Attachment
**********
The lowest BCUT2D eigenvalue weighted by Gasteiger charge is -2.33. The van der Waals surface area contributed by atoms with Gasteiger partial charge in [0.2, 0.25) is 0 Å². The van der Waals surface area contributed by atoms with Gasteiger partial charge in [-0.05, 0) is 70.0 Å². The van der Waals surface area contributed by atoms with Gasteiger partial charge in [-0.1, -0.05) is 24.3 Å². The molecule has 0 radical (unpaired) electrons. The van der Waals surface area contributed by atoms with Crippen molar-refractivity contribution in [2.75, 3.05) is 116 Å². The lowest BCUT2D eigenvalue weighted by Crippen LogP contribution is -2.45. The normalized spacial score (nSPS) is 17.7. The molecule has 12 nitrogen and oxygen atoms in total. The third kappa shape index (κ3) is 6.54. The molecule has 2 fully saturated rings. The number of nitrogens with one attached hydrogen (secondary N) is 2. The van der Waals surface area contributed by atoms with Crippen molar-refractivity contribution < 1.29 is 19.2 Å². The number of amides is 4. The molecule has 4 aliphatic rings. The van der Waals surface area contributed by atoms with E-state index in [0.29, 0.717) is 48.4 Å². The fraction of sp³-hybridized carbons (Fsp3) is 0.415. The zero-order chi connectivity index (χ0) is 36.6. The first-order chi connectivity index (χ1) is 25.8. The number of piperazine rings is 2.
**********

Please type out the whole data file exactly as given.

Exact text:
The lowest BCUT2D eigenvalue weighted by Gasteiger charge is -2.33. The van der Waals surface area contributed by atoms with Gasteiger partial charge in [0.2, 0.25) is 0 Å². The van der Waals surface area contributed by atoms with Gasteiger partial charge in [-0.05, 0) is 70.0 Å². The van der Waals surface area contributed by atoms with Gasteiger partial charge in [-0.1, -0.05) is 24.3 Å². The molecule has 0 radical (unpaired) electrons. The van der Waals surface area contributed by atoms with Crippen molar-refractivity contribution in [2.75, 3.05) is 116 Å². The lowest BCUT2D eigenvalue weighted by Crippen LogP contribution is -2.45. The normalized spacial score (nSPS) is 17.7. The molecule has 12 nitrogen and oxygen atoms in total. The third kappa shape index (κ3) is 6.54. The molecule has 2 fully saturated rings. The number of nitrogens with one attached hydrogen (secondary N) is 2. The van der Waals surface area contributed by atoms with Crippen molar-refractivity contribution < 1.29 is 19.2 Å². The number of amides is 4. The molecule has 4 aliphatic rings. The van der Waals surface area contributed by atoms with E-state index in [0.29, 0.717) is 48.4 Å². The fraction of sp³-hybridized carbons (Fsp3) is 0.415. The zero-order chi connectivity index (χ0) is 36.6. The first-order chi connectivity index (χ1) is 25.8. The number of piperazine rings is 2.